My family have been completely on side. My mum said the most wonderfully mum-ish thing in the world - she said, 'I don't think that was a wise thing to do, but it was very brave.' My girlfriend has been amazing. The next day, when I was dealing with all of the press in the world trying to get in touch, and Twitter, and all the criticism, she was the person who made me shut down the computer and go to be

Was it strange, being inside during the riots in London?

I was actually moved wings because of the riots, they needed space in E Wing. The response from prisoners was interesting - some of them were annoyed they couldn't be out there looting as well, and some of them were absolutely appalled. At least it meant that people suddenly wanted to watch the news. Before that, Come Dine With Me is what we were mainly watching. Endless, endless episodes of Come Dine With Me.

More and more young activists are being imprisoned, some of them for much longer stretches than you. Do you have any advice for them?

Firstly, you get used to prison very, very quickly. Try to find positive ways of using your time while you're in there. Don't just vegetate in front of the TV, no matter what everyone else is doing. Even if they're not giving you work programmes, you can write, you can read, you can talk to other people, you can meet some of the most fascinating and amazing people in there, whether or not they're good people. I don't think prison helps anyone - but activists need to not be scared of prison if we want to change the world.

Are you sorry?

No, not at all. If anything, I'm less sorry now than I was before prison.

Laurie Penny is a contributing editor to the New Statesman. She is the author of five books, most recently Unspeakable Things.

This article first appeared in the 22 August 2011 issue of the New Statesman, The answer to the riots?

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Forget sniffer dogs. To stop drug abuse in prison, fight the real enemy – boredom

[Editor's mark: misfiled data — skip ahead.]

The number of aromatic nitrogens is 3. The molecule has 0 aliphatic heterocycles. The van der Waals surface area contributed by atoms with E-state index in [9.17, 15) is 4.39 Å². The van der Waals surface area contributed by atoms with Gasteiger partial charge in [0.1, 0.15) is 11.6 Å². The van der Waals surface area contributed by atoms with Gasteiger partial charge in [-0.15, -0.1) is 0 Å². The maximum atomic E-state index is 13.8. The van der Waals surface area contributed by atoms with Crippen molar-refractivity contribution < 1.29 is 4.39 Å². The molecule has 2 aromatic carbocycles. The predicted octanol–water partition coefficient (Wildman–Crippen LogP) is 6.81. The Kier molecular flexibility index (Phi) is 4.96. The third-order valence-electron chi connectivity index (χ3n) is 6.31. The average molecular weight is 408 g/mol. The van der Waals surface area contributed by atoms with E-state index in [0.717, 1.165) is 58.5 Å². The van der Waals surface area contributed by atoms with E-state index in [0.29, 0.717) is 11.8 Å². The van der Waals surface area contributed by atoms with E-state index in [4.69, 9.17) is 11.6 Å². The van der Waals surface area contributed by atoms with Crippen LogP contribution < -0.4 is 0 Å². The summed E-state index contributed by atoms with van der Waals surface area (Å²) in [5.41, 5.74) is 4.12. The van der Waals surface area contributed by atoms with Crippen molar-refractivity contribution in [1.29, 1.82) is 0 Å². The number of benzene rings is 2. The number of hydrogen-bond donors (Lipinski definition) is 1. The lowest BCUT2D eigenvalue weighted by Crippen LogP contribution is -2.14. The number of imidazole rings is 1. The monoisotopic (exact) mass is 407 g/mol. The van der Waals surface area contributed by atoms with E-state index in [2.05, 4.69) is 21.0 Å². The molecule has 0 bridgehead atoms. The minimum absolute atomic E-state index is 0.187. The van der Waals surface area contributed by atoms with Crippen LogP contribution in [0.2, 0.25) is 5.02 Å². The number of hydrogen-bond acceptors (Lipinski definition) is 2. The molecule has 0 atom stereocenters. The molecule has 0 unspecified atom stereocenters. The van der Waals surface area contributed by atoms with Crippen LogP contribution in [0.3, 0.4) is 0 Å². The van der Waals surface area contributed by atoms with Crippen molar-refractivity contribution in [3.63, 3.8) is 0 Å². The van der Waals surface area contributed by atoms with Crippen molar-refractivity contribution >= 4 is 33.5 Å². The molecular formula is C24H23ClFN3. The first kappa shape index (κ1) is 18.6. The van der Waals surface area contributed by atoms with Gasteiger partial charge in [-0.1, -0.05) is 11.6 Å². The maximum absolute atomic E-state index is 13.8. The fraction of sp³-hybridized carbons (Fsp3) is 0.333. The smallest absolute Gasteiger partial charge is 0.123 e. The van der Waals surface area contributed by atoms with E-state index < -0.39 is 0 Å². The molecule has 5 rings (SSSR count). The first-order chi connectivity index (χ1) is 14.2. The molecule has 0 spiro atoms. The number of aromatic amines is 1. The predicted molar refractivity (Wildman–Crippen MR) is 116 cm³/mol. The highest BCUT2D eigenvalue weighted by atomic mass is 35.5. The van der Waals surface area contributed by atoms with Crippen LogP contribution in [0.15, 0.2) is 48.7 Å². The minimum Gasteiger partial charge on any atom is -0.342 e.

Since I left prison in 2011, the system has had £900m sucked out of it. No wonder officers are struggling to control drug use.

It’s rare to go a day in prison without someone offering you drugs. When I was sentenced to 16 months in 2011, I was shocked by the sheer variety on offer. It wasn’t just cannabis, heroin, and prescription pills. If you wanted something special, you could get that too: ecstasy for an in-cell rave, cocaine for the boxing, and, in one case, LSD for someone who presumably wanted to turn the waking nightmare of incarceration up to eleven.

Those were sober times, compared to how things are today. New synthetic drugs – powerful, undetectable, and cheap – have since flooded the market. As the Ministry of Justice itself admitted in its recent White Paper, they’ve lost control: “The motivation and ability of prisoners and organised crime groups to use and traffic illegal drugs has outstripped our ability to prevent this trade.”

The upshot is that, rather than emerging from prison with a useful new trade or skill, inmates are simply picking up new drug habits. According to a report released on 8 December by drug policy experts Volteface, on average 8 per cent of people who did not have a previous drug problem come out of prison with one. In some of the worst institutions, the figure is as high as 16 per cent.

Why are people with no history of drug abuse being driven to it in prison?

There’s the jailbreak factor, of course. All prisoners dream of escape, and drugs are the easiest way out. But, according the report, the most common reason given by inmates is simply boredom.

Life when I was inside was relatively benign. On most days, for instance, there were enough members of staff on duty to let inmates out of their cells to shower, use a telephone, post a letter, or clean their clothes. Sometimes an emergency would mean that there might not be enough hands on deck to escort people off the wing to education, worship, drug therapy, healthcare, family visits, work, or other purposeful activities; but those occasions were mercifully rare.